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On the Miracle of Loaves.
YOW, Lord, or never, they'll believe on Thee;

Thou to their teeth hast proved Thy deity.



Why are ye afraid, O ye of little faith?

S if the storm meant Him;
Or, 'cause Heaven's face is dim,

His needs a cloud.
Was ever froward wind
That could be so unkind,

Or wave so proud ?
The wind had need be angry, and the water black,
That to the mighty Neptune's self dare threaten wrack.



There is no storm but this
Of your own cowardice

That braves you out;
You are the storm that mocks
Yourselves ; you are the rocks

Of your own doubt:
Besides this fear of danger there's no danger here,
And he that here fears danger does deserve his fear.

reai itself

On the Blessed Virgin's bashfulness.
HAT on her lap she casts her humble eye,

'Tis the sweet pride of her humility.

The fair star is well fixt, for where, 0 where, Could she have fixt it on a fairer sphere?

'Tis Heav'n, 'tis Heav'n she sees, Heav'n's God there lies; She can see Heaven, and ne'er lift up her eyes: This new guest to her eyes new laws hath given, 'Twas once look up, 'tis now look down to Heaven.

Upon Lazarus's Tears.

ICH Lazarus! richer in those gems, thy tears,
Than Dives in the robes he wears:

He scorns them now, but O, they'll suit full well With th' purple he must wear in hell.

Two went up into the Temple to pray.

WO went to pray? O rather say,
One went to brag, th' other to pray.

One stands up close, and treads on high,
Where th' other dares not lend his eye.

One nearer to God's altar trod,
The other to the altar's God.

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Upon the Ass that bore our Saviour.
ATH only anger an omnipotence
In eloquence?

Within the lips of love and joy doth dwell
No miracle?


Why else had Balaam's ass a tongue to chide
His master's pride?
And thou, Heaven-burthen'd beast, hast ne'er a word
To praise thy Lord?

That he should find a tongue and vocal thunder,
Was a great wonder;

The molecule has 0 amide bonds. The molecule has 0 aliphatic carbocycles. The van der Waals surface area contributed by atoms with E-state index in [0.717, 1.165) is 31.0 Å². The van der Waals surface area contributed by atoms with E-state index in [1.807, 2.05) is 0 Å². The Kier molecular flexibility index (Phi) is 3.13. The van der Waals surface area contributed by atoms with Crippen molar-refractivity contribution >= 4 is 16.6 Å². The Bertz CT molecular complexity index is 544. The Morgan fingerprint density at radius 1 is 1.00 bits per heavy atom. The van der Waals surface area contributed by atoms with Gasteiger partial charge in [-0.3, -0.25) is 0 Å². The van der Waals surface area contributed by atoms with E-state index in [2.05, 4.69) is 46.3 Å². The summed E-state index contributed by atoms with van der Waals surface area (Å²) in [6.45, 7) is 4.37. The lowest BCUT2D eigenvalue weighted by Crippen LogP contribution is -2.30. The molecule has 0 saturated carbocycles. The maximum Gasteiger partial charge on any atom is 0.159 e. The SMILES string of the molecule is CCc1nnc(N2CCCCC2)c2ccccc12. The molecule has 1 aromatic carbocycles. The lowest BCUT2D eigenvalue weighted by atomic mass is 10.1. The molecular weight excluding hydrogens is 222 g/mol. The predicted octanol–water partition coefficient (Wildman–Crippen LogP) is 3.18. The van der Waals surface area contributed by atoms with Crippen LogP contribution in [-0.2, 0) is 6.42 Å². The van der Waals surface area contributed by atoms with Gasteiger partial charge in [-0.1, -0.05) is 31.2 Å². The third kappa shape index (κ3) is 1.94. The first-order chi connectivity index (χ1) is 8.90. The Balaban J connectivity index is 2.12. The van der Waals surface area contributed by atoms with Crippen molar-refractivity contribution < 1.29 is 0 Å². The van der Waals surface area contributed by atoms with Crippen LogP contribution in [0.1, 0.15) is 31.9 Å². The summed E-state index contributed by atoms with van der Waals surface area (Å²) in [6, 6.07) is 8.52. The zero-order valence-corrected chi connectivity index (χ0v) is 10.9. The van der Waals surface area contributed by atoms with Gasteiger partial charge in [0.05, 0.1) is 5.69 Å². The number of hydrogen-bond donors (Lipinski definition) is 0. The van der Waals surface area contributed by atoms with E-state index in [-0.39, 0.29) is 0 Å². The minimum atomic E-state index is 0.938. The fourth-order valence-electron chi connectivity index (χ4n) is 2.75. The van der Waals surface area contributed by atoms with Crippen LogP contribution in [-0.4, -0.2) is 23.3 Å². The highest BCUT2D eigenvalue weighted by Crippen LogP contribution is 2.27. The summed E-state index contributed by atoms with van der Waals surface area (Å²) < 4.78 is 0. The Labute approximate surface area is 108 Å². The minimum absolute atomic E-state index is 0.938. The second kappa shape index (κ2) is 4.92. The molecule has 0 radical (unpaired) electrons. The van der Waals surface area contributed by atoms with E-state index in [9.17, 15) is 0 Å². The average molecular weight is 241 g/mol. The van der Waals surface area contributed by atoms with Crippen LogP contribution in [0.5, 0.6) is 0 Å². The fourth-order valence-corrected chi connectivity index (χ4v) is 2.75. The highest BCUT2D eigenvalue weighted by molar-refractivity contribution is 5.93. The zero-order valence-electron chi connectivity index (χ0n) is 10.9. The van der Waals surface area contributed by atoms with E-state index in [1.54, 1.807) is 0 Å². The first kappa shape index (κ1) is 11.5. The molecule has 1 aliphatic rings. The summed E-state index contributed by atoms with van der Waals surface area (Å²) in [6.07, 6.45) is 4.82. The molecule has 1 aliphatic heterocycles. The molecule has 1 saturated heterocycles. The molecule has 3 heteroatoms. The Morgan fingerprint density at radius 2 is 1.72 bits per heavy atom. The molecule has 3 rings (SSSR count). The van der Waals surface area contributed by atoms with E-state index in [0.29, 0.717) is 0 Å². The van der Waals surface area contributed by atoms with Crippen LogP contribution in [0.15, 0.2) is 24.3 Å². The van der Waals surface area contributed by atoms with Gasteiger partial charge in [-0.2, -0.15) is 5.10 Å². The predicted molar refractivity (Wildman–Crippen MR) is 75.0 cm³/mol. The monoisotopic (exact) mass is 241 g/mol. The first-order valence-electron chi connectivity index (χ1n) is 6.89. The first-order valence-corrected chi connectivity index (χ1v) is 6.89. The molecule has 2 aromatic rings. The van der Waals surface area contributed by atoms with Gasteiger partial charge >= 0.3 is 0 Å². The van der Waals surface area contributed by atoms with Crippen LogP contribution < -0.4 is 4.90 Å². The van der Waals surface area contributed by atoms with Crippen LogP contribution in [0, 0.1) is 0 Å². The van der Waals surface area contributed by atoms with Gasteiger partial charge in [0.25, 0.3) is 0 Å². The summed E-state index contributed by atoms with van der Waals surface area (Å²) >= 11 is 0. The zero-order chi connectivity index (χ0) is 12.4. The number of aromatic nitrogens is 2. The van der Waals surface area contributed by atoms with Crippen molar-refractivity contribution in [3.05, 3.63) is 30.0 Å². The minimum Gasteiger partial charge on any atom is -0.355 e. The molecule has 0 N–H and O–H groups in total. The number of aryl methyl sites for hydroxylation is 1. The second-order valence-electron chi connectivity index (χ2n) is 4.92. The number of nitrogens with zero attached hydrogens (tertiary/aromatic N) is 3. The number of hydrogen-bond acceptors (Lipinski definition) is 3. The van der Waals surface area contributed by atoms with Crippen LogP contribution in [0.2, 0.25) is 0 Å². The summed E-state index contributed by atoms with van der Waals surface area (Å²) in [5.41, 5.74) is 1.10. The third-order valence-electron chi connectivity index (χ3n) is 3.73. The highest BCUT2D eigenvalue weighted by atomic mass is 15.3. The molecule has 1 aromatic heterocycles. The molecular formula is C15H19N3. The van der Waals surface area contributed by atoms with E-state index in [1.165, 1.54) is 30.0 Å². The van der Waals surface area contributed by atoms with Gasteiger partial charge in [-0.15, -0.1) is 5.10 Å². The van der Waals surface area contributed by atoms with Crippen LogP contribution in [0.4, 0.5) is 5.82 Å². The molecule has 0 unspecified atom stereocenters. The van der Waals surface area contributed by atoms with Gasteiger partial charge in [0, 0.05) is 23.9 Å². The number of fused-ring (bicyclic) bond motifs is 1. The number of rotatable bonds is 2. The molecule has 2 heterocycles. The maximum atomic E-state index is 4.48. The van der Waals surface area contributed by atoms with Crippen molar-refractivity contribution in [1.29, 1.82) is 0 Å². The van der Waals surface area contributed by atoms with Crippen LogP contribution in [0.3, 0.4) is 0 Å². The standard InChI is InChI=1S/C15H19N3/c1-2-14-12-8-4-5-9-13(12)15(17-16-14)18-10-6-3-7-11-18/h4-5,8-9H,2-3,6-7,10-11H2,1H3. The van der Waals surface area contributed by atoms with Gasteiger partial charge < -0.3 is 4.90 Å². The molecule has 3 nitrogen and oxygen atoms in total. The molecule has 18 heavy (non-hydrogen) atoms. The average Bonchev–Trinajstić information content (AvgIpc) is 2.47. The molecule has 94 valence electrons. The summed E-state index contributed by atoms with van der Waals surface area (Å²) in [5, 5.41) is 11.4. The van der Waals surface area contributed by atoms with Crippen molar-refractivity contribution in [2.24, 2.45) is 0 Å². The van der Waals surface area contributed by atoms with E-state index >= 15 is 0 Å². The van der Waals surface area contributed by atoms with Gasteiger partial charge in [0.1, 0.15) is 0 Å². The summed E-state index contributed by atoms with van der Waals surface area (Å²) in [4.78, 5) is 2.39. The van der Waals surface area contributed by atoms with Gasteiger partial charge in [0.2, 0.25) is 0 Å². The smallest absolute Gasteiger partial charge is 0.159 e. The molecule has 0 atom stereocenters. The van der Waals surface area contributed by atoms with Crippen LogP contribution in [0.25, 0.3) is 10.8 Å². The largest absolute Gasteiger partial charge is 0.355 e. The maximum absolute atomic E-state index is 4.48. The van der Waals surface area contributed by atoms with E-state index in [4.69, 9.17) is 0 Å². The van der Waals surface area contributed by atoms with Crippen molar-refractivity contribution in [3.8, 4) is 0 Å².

But O, methinks 'tis a far greater one,

That thou find'st none.


I am not worthy that Thou shouldst come under my


HY God was making haste into thy roof, Thy humble faith and fear keeps Him aloof: He'll be thy guest; because He may not be, He'll come into thy house? No, into thee.

Upon the Powder-day.

OW fit our well-rank'd Feasts do follow,
All mischief comes after All-Hallow.

I am the Door.

ND now th' art set wide ope, the spear's sad art,
Lo hath unlock'd Thee at the very


He to himself, I fear the worst,

And his own hope,

Hath shut these doors of heaven, that durst
Thus set them ope.


The Blind cured by the Word of our Saviour.
HOU speak'st the word, Thy word's a law;
Thou spak'st, and straight the blind man saw.
To speak and make the blind man see,

Was never man, Lord, spake like Thee.

To speak thus was to speak, say I,
Not to his ear,

but to his


And He answered them nothing.
MIGHTY Nothing ! unto thee,
Nothing, we owe all things that be.

God spake once when He all things made,
He saved all when He Nothing said.
The world was made of Nothing then ;
'Tis made by Nothing now again.

To our Lord, upon the Water made Wine.
HOU water turn'st to wine, fair friend of life;

Thy foe, to cross the sweet arts of Thy reign,

Distils from thence the tears of wrath and strife, And so turns wine to water back again.

Neither durst any Man from that day ask Him any

more Questions.
IDST all the dark and knotty snares,

Black wit or malice can or dares,

Thy glorious wisdom breaks the nets,
And treads with uncontrolled steps.
Thy quell'd foes are not only now
Thy triumphs, but Thy trophies too:
They, both at once Thy conquests be,
And Thy conquest's memory.
Stony amazement makes them stand

Waiting on Thy victorious hand,
Like statues fixed to the fame
Of Thy renown, and their own shame :
As if they only meant to breathe,
To be the life of their own death.
'Twas time to hold their peace when they
Had ne'er another word to say:
Yet is their silence unto Thee,
The full sound of Thy victory:
Their silence speaks aloud, and is
Thy well pronounced panegyris.
While they speak nothing, they speak all
Their share in Thy memorial.
While they speak nothing, they proclaim
Thee with the shrillest trump of fame.
To hold their peace is all the ways
These wretches have to speak Thy praise.

Upon our Saviour's Tomb, wherein never man was laid.
OW life and death in Thee

Thou hadst a virgin womb

And tomb.
A Joseph did betroth

Them both.

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It is better to go into Heaven with one Eye, &c.

NE Eye? a thousand rather, and a thousand more,
To fix those full-faced glories. 0, he's

poor Of eyes that has but Argus' store; Yet, if thou'lt fill one poor eye with Thy Heaven and


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